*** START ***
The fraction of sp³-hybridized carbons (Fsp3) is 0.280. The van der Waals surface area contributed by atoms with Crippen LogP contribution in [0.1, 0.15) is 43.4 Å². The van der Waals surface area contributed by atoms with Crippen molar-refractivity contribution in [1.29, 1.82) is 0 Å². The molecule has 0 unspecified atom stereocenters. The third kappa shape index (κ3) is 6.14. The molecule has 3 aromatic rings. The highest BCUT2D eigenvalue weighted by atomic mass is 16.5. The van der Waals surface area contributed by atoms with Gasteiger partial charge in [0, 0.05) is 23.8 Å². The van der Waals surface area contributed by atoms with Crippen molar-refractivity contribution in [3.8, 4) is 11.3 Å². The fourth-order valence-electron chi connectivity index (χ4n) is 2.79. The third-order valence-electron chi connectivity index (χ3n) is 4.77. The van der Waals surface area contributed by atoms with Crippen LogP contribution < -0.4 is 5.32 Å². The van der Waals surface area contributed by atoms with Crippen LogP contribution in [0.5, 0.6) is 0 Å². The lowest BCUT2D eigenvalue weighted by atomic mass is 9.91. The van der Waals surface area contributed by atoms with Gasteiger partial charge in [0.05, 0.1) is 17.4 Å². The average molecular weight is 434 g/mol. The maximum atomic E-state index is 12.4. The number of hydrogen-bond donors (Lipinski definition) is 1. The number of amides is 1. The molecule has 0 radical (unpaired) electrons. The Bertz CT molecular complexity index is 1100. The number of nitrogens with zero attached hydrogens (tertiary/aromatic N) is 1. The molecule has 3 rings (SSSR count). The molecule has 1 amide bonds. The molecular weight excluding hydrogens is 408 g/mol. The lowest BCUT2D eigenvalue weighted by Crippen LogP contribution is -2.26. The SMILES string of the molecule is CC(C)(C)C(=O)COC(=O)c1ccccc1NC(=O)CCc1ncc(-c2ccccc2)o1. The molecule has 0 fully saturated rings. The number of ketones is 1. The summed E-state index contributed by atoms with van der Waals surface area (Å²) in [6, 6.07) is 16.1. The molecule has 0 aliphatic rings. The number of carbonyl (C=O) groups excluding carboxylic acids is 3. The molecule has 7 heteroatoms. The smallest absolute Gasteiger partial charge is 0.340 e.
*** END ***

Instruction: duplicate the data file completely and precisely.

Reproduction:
The fraction of sp³-hybridized carbons (Fsp3) is 0.280. The van der Waals surface area contributed by atoms with Crippen LogP contribution in [0.1, 0.15) is 43.4 Å². The van der Waals surface area contributed by atoms with Crippen molar-refractivity contribution in [1.29, 1.82) is 0 Å². The molecule has 0 unspecified atom stereocenters. The third kappa shape index (κ3) is 6.14. The molecule has 3 aromatic rings. The highest BCUT2D eigenvalue weighted by atomic mass is 16.5. The van der Waals surface area contributed by atoms with Gasteiger partial charge in [0, 0.05) is 23.8 Å². The van der Waals surface area contributed by atoms with Crippen molar-refractivity contribution in [3.8, 4) is 11.3 Å². The fourth-order valence-electron chi connectivity index (χ4n) is 2.79. The third-order valence-electron chi connectivity index (χ3n) is 4.77. The van der Waals surface area contributed by atoms with Crippen LogP contribution < -0.4 is 5.32 Å². The van der Waals surface area contributed by atoms with Crippen LogP contribution in [0.5, 0.6) is 0 Å². The lowest BCUT2D eigenvalue weighted by atomic mass is 9.91. The van der Waals surface area contributed by atoms with Gasteiger partial charge in [0.05, 0.1) is 17.4 Å². The average molecular weight is 434 g/mol. The maximum atomic E-state index is 12.4. The number of hydrogen-bond donors (Lipinski definition) is 1. The number of amides is 1. The molecule has 0 radical (unpaired) electrons. The Bertz CT molecular complexity index is 1100. The number of nitrogens with zero attached hydrogens (tertiary/aromatic N) is 1. The molecule has 3 rings (SSSR count). The molecule has 1 amide bonds. The molecular weight excluding hydrogens is 408 g/mol. The lowest BCUT2D eigenvalue weighted by Crippen LogP contribution is -2.26. The SMILES string of the molecule is CC(C)(C)C(=O)COC(=O)c1ccccc1NC(=O)CCc1ncc(-c2ccccc2)o1. The molecule has 0 fully saturated rings. The number of ketones is 1. The summed E-state index contributed by atoms with van der Waals surface area (Å²) in [6, 6.07) is 16.1. The molecule has 0 aliphatic rings. The number of carbonyl (C=O) groups excluding carboxylic acids is 3. The molecule has 7 heteroatoms. The smallest absolute Gasteiger partial charge is 0.340 e.